Microsoft said it was working closely with Fortra and the Health Information Sharing and Analysis Center (Health-ISAC) to address cybercriminals’ misuse of Cobalt Strike to distribute malware, including ransomware.
To that end, the tech giant’s Digital Crimes Unit (DCU) revealed that they secured a court order in the US to “delete old, illegal copies of Cobalt Strike so that they can no longer be used by cybercriminals.”
While Cobalt Strike, developed and maintained by Fortra (formerly HelpSystems), is a legitimate post-exploit tool used for enemy simulation, illegal cracked versions of the software have been weaponized by threat actors for years.
Ransomware perpetrators, in particular, have taken advantage of Cobalt Strike after gaining initial access to a target environment to escalate privileges, move across networks, and spread file-encrypting malware.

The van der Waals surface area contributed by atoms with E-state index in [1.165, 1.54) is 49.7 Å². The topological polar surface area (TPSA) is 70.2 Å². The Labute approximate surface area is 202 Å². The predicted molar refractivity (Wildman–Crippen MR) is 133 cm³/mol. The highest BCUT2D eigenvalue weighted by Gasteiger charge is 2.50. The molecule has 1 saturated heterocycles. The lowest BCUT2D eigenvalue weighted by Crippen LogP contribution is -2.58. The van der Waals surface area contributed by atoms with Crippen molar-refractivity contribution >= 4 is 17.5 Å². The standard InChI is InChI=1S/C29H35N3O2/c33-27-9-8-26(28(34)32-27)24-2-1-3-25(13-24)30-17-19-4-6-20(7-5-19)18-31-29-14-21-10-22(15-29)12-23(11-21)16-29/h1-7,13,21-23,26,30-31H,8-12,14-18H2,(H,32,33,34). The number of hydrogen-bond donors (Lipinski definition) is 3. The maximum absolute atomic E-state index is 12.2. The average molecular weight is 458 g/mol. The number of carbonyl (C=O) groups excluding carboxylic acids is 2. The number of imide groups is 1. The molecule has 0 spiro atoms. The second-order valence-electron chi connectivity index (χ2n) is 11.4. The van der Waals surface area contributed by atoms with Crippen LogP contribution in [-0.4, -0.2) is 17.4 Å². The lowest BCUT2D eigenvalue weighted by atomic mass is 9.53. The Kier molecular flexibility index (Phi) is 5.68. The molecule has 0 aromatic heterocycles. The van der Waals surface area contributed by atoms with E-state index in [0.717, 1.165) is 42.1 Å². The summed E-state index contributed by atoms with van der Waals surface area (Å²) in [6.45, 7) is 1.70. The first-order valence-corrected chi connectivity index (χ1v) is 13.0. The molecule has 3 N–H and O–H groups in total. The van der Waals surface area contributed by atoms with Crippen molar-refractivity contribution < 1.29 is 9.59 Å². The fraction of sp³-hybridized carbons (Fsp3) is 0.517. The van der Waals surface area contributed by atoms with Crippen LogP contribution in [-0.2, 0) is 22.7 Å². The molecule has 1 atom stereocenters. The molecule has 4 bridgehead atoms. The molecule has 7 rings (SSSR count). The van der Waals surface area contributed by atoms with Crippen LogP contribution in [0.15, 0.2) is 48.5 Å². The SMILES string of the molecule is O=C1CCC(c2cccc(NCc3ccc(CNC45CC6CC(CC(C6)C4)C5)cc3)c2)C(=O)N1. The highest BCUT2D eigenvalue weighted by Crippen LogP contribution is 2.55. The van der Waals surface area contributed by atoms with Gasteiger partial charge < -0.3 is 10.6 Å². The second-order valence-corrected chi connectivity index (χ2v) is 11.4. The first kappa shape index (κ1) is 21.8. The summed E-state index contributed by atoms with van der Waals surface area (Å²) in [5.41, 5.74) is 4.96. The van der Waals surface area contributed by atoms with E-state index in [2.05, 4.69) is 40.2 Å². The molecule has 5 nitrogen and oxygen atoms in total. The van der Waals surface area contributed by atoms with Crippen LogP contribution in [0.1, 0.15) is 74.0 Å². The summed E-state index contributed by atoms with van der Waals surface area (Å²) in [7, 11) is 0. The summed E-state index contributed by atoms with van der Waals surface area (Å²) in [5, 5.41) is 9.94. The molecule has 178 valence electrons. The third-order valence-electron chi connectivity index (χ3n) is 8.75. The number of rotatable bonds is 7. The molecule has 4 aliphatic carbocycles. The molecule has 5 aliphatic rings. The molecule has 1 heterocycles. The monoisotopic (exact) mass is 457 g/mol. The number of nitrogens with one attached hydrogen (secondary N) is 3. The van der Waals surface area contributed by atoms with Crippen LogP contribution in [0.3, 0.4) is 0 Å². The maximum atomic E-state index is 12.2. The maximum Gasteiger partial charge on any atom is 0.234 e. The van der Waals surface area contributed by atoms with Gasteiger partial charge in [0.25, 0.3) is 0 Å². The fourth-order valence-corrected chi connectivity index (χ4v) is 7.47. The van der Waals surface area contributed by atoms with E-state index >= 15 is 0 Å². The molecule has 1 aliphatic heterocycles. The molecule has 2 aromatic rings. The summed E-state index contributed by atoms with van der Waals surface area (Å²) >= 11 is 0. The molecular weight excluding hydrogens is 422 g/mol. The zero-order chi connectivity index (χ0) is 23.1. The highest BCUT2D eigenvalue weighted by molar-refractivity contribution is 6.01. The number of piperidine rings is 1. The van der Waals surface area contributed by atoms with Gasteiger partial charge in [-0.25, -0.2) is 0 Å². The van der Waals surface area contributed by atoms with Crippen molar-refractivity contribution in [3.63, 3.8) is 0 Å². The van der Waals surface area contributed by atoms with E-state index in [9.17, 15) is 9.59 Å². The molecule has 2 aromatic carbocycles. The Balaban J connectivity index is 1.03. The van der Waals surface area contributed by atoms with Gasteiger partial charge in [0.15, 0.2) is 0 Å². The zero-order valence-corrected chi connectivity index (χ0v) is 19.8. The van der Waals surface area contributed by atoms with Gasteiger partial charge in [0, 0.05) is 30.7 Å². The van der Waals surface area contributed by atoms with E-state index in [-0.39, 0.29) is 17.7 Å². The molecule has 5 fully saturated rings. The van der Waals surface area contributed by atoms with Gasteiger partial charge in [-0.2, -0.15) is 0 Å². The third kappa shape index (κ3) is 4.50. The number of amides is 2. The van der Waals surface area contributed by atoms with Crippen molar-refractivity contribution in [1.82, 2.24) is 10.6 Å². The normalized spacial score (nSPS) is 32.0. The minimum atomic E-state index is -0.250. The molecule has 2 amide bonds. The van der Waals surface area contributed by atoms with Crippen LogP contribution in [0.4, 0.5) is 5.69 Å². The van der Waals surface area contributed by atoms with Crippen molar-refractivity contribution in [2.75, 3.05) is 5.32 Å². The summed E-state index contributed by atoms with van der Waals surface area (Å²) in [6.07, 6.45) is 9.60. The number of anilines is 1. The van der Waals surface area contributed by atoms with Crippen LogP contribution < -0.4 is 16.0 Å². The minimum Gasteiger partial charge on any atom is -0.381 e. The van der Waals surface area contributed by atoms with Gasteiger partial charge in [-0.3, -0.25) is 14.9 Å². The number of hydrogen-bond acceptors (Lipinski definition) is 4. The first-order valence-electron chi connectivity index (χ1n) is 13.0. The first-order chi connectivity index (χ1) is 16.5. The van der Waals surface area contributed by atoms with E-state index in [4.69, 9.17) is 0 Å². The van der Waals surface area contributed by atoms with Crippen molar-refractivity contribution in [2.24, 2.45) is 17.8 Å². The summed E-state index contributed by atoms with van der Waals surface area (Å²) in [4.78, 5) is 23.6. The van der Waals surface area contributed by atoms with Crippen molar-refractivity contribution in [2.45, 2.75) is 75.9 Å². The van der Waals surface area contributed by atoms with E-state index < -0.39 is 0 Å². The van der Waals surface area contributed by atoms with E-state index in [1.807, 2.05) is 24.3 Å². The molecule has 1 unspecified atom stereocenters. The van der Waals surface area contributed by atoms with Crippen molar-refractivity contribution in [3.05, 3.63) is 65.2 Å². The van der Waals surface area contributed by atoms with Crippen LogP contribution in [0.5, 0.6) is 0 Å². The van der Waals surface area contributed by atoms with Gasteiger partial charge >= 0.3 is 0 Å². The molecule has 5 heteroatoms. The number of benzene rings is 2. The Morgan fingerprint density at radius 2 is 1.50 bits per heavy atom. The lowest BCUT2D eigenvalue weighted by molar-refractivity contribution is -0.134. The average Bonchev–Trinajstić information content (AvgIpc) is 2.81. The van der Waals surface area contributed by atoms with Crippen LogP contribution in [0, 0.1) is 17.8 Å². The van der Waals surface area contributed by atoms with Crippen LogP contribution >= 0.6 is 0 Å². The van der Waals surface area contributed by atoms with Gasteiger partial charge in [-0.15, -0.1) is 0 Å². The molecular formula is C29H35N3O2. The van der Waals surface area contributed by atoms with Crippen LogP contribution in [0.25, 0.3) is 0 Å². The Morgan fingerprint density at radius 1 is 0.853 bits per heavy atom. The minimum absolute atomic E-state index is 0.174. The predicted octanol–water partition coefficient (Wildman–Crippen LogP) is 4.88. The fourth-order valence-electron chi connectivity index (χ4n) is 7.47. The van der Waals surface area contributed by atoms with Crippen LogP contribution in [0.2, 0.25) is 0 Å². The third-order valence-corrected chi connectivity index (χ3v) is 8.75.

“The family of ransomware associated with or spread by cracked copies of Cobalt Strike has been linked to more than 68 ransomware attacks that affected healthcare organizations in more than 19 countries worldwide,” Amy Hogan-Burney, general manager of DCU, said.
By interfering with the use of older copies of Cobalt Strike and compromised Microsoft software, the goal is to deter attacks and force adversaries to rethink their tactics, the company added.
Redmond further noted the misuse of Cobalt Strike by a group of nation-states whose operations align with Russia, China, Vietnam, and Iran, adding it detected malicious infrastructure hosting Cobalt Strike around the world, including China, the US, and Russia.
The legal action comes months after Google Cloud identified 34 hacked release versions of the Cobalt Strike tool in the wild in an effort to “make it harder for bad guys to abuse.”